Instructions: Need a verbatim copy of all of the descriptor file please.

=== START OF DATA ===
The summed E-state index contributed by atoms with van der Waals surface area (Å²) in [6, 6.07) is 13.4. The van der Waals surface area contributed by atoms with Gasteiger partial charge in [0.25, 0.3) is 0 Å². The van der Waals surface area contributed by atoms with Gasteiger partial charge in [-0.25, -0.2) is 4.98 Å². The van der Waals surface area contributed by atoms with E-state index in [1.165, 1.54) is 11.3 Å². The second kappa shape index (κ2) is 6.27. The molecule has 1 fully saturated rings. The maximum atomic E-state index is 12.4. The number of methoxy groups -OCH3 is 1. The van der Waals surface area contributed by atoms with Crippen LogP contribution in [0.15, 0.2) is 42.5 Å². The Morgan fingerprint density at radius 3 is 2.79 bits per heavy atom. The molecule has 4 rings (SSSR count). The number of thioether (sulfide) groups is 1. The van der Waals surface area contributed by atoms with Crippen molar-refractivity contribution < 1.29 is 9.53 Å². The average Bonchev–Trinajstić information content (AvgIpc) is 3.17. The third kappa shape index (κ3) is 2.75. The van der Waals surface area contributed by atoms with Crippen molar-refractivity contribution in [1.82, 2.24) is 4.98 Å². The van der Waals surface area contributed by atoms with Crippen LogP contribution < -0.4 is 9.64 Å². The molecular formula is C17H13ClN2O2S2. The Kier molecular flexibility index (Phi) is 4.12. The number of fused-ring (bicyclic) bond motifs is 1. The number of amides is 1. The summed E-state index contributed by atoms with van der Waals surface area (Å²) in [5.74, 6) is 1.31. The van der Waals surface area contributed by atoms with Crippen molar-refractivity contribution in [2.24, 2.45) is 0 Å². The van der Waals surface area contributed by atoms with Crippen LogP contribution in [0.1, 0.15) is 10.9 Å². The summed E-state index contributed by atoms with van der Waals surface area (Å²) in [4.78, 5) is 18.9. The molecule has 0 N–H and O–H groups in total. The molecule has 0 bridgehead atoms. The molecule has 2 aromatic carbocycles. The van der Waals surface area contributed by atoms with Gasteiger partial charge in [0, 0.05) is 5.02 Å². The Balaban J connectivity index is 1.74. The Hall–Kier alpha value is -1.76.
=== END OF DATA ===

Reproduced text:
The summed E-state index contributed by atoms with van der Waals surface area (Å²) in [6, 6.07) is 13.4. The van der Waals surface area contributed by atoms with Gasteiger partial charge in [0.25, 0.3) is 0 Å². The van der Waals surface area contributed by atoms with Gasteiger partial charge in [-0.25, -0.2) is 4.98 Å². The van der Waals surface area contributed by atoms with E-state index in [1.165, 1.54) is 11.3 Å². The second kappa shape index (κ2) is 6.27. The molecule has 1 fully saturated rings. The maximum atomic E-state index is 12.4. The number of methoxy groups -OCH3 is 1. The van der Waals surface area contributed by atoms with Crippen LogP contribution in [0.15, 0.2) is 42.5 Å². The Morgan fingerprint density at radius 3 is 2.79 bits per heavy atom. The molecule has 4 rings (SSSR count). The number of thioether (sulfide) groups is 1. The van der Waals surface area contributed by atoms with Crippen molar-refractivity contribution < 1.29 is 9.53 Å². The average Bonchev–Trinajstić information content (AvgIpc) is 3.17. The third kappa shape index (κ3) is 2.75. The van der Waals surface area contributed by atoms with Crippen molar-refractivity contribution in [1.82, 2.24) is 4.98 Å². The van der Waals surface area contributed by atoms with Crippen LogP contribution < -0.4 is 9.64 Å². The molecular formula is C17H13ClN2O2S2. The Kier molecular flexibility index (Phi) is 4.12. The number of fused-ring (bicyclic) bond motifs is 1. The number of amides is 1. The summed E-state index contributed by atoms with van der Waals surface area (Å²) in [5.74, 6) is 1.31. The van der Waals surface area contributed by atoms with Crippen molar-refractivity contribution in [2.24, 2.45) is 0 Å². The van der Waals surface area contributed by atoms with Crippen LogP contribution in [0.1, 0.15) is 10.9 Å². The summed E-state index contributed by atoms with van der Waals surface area (Å²) in [4.78, 5) is 18.9. The molecule has 0 N–H and O–H groups in total. The molecule has 0 bridgehead atoms. The molecule has 2 aromatic carbocycles. The van der Waals surface area contributed by atoms with Gasteiger partial charge in [0, 0.05) is 5.02 Å². The Balaban J connectivity index is 1.74. The Hall–Kier alpha value is -1.76.